I would add in you are also demoing you. If you're having an "off" day, your results will be different than an "on" day. Are you tired? A softer, more forgiving ski is going to probably feel better than a charger. Did you get a lot of sleep, your boots are perfect, and you feel strong? Those chargers are going to feel great and the softer one may feel like a noodle. Take how you feel into consideration when demoing.
 
Exactly......... multiple skis, same trail, terrain and conditions . Kinda feels like work but oh so necessary to make an honest back to back comparison. I'll add in "Drills". I'll always throw in a few drills when doing a demo. It makes us "Stop" and really think about what each ski is doing differently during distinct movements. Not to knock Blister as they do a great job, but just about every pic on their reviews now, is Cliffs & Air Tricks... I wanna see the "Slow & Mundane" pics!
 
Exactly......... multiple skis, same trail, terrain and conditions . Kinda feels like work but oh so necessary to make an honest back to back comparison. I'll add in "Drills". I'll always throw in a few drills when doing a demo. It makes us "Stop" and really think about what each ski is doing differently during distinct movements. Not to knock Blister as they do a great job, but just about every pic on their reviews now, is Cliffs & Air Tricks... I wanna see the "Slow & Mundane" pics!
Great add-on.....When we are demoing, I will add some basic pivot slips to the process.
 
I demo till I stumble on something I love, and then I buy it. Don't worry about where it fits in the quiver, or even if it's time for new skis. If you don't love it, keep trying.

(It helps to ski with Phil. He seems to have an uncanny knack for predicting what I will love.)
 
Honestly in the past few years I have basically really liked almost every ski I have demoed. There are so many good skis out there. What I buy really depends what I am looking for specifically to add to my quiver. The info I have gotten from skitalk.com including skiessentials.com (which I know thanks to this site) has been so good that I can hone in 4-5 pairs of skis that should be good for me and look for those. It can come down to something vain like graphics or to something specific like weight and brand reputation / loyalty.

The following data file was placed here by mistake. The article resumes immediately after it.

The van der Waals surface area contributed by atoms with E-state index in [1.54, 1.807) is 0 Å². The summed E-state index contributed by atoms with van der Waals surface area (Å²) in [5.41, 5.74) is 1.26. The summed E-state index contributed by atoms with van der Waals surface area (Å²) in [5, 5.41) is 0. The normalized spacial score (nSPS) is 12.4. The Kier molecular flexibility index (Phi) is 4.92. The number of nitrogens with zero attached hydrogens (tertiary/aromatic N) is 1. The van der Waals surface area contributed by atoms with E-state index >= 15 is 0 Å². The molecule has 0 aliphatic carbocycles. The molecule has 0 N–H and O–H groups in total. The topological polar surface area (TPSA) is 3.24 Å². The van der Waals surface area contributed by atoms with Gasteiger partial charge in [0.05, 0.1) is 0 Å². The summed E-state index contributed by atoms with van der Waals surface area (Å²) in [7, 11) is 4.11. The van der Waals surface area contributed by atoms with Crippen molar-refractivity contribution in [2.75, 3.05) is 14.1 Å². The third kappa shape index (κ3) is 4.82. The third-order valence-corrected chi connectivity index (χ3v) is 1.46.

I do know that while you can get a ski that is very wrong for you whenever one gets a new pair of skis there is always a short (or should be very short) period of adjustment on the hill and all is good.

Regarding the tune I think every enthusiast that cares about skis should get a true bar and a small swix sharpening / de-burring kit.
 
I've always wondered if there is such a thing as a Cheerleader Effect when demoing.

The selective attention referred to there is certainly something that *can* occur.

Dunno, but, I have been put off by skis during demoes, right away, a bad tune can do that from first turn. Also, conditions matter, some snow conditions make any ski feel good but I dont recall the last time that happened during a demo day. Most have been during firm, crispy, skied out conditions here in Colorado, not exactly hero snow days.

But I stand by that now more than ever there a LOT of really good skis being made.
 
Dunno, but, I have been put off by skis during demoes, right away, a bad tune can do that from first turn. Also, conditions matter, some snow conditions make any ski feel good but I dont recall the last time that happened during a demo day. Most have been during firm, crispy, skied out conditions here in Colorado, not exactly hero snow days.

To be sure. I mean the cheerleader effect exists but your speed date can still have bad breath and broccoli teeth.
 
I have been out for demo days when the snow was almost too good. We were on $399 package skis that could carve good turns. As far as the cheerleader effect, very interesting concept.

We do see this phenomena with discussions like "What (enter favorite brand HERE) should I buy?" and not "What ski (that meets these characteristics) should I buy?" When a brand gets so popular that people assume that everything they produce is the best.
 
I believe the NEWER Marker demo bindings are not a negative delta. Is that correct, @Philpug?